Int'l Government Communication Forum to Reveal Secrets of Becoming a ‘Good Country'
Distinguished British policy expert Simon Anholt will outline the role and importance of government communicators in enhancing global reputations
Sharjah, 27 February 2018: The International Government Communication Forum 2018 (IGCF) is to play host to distinguished British policy advisor Simon Anholt, who will be speaking on how nations can improve government communication practices to officially become a ‘Good Country’.
Anholt is an independent consultant who has worked with many heads of states and governments over the past 20 years, developing and implementing strategies to strengthen economic, political and cultural participation and engage more productively and imaginatively with the rest of the world.
He has established many international initiatives, foremost of which are the ‘Good Country Movement’, which aims to improve the culture of governance, the ‘Good Country Index’ to measure each country’s contribution to humanity, and the ‘Anholt-GfK Nation Brands Index, which measures the power and quality of each country’s brand image and economic achievements.
The session at the two-day event, organised by the International Government Communication Centre on March 28-29 at Expo Centre Sharjah under the patronage of His Highness Sheikh Dr Sultan bin Mohamed Al Qasimi, Supreme Council Member and Ruler of Sharjah, is part of the IGCF’s efforts to help government communication officials contribute to enhancing the positive image of their countries.
Anholt will speak on the issue of harnessing government communication effectively to work with community members in building a better global society and will explore mechanisms that governments can adopt to build strong ‘nation brands.’ Besides, he will discuss ways of improving government communication processes to encourage community interaction in light of continuing technological advances, adding value for the benefit of humanity.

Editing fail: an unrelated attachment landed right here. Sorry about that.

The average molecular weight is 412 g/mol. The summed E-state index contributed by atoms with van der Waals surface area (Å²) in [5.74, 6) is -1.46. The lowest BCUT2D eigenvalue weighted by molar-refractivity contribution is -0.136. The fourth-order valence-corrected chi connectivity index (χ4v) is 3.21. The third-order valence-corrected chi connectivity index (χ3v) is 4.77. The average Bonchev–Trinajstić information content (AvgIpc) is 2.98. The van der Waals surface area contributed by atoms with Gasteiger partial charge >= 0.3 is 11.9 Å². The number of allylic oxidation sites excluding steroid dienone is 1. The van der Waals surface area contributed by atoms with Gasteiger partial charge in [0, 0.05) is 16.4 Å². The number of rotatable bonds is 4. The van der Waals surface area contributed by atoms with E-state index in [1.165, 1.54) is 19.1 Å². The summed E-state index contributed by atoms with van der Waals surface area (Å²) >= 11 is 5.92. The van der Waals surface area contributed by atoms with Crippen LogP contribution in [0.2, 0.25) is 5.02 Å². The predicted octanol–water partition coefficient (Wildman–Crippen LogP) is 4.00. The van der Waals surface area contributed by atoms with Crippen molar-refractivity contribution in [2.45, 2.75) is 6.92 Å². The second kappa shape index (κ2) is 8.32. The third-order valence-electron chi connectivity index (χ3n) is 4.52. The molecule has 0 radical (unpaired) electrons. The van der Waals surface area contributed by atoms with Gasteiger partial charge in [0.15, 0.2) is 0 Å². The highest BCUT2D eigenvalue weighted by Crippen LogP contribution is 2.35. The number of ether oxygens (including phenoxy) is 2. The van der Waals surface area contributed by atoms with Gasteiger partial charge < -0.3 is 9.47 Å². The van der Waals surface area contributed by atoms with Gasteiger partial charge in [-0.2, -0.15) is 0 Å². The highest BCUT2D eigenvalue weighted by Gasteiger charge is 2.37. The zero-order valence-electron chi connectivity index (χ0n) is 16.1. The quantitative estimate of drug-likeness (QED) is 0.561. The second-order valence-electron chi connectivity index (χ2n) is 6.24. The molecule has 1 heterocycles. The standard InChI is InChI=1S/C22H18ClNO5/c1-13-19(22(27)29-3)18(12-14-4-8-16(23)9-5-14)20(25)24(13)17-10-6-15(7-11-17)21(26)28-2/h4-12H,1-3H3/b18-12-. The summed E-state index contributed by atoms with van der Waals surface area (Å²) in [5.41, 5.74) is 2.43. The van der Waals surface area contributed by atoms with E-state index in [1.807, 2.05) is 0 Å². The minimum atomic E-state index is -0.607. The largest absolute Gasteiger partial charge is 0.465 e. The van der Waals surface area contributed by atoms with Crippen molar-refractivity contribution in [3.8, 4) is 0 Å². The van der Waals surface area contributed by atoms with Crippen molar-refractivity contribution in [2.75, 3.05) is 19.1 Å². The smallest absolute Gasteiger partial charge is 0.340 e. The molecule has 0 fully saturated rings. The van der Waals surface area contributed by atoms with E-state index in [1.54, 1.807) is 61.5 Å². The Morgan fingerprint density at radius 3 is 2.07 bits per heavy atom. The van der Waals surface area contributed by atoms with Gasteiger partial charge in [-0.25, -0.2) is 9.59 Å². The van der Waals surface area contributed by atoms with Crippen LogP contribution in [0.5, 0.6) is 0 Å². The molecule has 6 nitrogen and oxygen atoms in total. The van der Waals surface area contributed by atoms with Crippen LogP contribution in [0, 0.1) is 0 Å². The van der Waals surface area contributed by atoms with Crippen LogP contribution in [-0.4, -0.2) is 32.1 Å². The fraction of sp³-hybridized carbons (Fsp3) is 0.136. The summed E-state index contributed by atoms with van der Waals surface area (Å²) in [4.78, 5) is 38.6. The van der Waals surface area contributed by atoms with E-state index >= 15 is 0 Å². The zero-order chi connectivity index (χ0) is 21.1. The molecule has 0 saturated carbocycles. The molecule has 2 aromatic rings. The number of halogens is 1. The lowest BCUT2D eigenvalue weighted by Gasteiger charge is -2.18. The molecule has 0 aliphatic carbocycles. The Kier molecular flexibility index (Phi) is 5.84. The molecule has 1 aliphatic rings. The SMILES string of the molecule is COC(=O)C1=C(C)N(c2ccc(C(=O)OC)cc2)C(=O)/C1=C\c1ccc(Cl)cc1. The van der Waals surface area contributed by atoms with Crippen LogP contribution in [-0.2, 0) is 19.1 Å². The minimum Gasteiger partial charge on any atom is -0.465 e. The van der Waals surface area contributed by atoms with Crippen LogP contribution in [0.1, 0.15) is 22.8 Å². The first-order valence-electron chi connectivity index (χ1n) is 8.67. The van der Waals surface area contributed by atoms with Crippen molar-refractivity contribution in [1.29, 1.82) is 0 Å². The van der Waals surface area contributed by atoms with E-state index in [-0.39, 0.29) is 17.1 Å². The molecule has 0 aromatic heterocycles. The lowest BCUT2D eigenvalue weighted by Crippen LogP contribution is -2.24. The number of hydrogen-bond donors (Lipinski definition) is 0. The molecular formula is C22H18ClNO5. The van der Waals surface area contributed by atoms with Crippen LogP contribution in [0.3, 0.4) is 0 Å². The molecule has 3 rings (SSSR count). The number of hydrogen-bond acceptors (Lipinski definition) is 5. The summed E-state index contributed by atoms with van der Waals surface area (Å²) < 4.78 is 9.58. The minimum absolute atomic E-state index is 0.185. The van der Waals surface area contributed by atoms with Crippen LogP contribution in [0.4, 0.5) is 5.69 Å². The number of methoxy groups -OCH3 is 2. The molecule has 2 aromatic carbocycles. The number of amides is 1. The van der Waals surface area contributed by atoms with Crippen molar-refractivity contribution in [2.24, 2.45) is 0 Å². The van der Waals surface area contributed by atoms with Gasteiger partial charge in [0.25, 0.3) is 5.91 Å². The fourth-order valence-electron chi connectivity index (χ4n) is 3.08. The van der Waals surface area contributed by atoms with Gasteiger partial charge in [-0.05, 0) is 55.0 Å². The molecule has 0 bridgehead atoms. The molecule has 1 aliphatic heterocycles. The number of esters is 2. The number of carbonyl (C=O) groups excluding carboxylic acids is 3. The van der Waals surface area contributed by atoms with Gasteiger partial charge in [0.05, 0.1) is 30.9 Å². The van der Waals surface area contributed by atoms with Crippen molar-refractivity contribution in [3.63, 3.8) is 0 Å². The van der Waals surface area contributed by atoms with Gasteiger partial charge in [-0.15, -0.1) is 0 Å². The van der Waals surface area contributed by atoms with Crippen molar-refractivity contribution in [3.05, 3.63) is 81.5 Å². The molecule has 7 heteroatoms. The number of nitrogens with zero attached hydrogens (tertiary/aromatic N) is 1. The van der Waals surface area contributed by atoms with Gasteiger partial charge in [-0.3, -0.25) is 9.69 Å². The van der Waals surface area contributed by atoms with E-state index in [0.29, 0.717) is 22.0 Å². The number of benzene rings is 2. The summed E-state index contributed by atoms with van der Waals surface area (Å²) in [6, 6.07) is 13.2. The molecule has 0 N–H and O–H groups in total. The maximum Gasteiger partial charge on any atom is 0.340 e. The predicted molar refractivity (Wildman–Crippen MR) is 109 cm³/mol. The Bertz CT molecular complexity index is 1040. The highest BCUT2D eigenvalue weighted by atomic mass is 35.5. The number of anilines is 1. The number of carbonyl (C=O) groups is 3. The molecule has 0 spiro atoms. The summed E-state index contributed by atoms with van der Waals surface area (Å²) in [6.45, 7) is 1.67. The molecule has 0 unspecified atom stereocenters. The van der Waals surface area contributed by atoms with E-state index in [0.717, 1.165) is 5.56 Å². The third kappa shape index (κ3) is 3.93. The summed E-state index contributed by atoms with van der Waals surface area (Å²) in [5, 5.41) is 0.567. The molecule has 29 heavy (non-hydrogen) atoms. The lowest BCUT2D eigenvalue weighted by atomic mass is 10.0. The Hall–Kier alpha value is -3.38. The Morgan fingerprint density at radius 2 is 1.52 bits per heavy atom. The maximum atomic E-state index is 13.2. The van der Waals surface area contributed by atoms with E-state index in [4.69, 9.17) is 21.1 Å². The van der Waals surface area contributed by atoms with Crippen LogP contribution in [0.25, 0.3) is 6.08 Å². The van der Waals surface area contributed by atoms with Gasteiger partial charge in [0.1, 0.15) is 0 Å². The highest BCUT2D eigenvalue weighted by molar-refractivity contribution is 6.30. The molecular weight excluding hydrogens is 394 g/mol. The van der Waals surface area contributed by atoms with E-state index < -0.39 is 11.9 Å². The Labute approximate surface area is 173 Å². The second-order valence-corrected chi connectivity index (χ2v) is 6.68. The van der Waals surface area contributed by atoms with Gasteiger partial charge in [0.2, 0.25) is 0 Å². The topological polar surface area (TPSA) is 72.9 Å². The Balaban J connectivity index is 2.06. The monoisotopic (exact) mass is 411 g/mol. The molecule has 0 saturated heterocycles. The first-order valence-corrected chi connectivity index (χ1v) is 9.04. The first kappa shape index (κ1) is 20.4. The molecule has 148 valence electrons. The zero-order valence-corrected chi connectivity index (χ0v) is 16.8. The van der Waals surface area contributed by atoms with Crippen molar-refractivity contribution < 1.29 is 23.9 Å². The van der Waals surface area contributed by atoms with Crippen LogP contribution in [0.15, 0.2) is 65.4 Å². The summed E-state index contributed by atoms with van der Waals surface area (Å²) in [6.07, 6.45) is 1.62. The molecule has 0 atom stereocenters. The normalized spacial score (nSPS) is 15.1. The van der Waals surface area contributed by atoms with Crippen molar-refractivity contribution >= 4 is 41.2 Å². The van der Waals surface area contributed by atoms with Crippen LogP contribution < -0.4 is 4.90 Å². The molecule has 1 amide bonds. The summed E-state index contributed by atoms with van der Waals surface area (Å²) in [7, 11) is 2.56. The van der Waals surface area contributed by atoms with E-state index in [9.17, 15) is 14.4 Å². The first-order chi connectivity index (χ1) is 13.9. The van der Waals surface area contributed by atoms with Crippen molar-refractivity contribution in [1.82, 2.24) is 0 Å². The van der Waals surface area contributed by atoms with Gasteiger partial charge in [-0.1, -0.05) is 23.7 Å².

Jawaher Al Naqbi, Manager of the International Government Communication Centre, a part of the Sharjah Government Media Bureau, said: “Simon Anholt adds an important dimension to the Forum highlighting the strategic role of government communication as a direct gateway to the brand and humanitarian perception of a nation in the eyes of the rest of the world.”
She added: “To be able to hear first-hand from the expert who has effectively set the criteria on which this status is measured is a great opportunity for government communicators to understand how their contributions can enhance their country’s international stature – particularly in a digital age.”
The ‘Good Country Index’ measures each country’s impact and contribution to humanity on the grounds of seven key criteria: science and technology; culture; international peace and security; world order; planet and climate; prosperity and equality; and health and wellbeing. Each criterion covers five areas in which index measures the contribution of the ‘good country’ to global communities.
The index aims to reflect how much each of the 163 countries on the list contribute to the planet and to the human race through their policies and behaviour. Netherlands ranked first in 2017, followed by Switzerland, Denmark, Finland, Germany, Sweden, Ireland, Britain, Austria and Norway. The results were based on 35 separate indices, based on their scientific, cultural, political, health and environmental contributions to good common of humanity in general, not only for their own citizens.
The IGCC has chosen ‘Digital Millennium... Where To?’ as its theme for the seventh edition of the IGCF in line with the current government communication strategies and initiatives in presenting the transition of government communication practices from conventional to a more sophisticated and integrated framework in keeping pace with the digital age.
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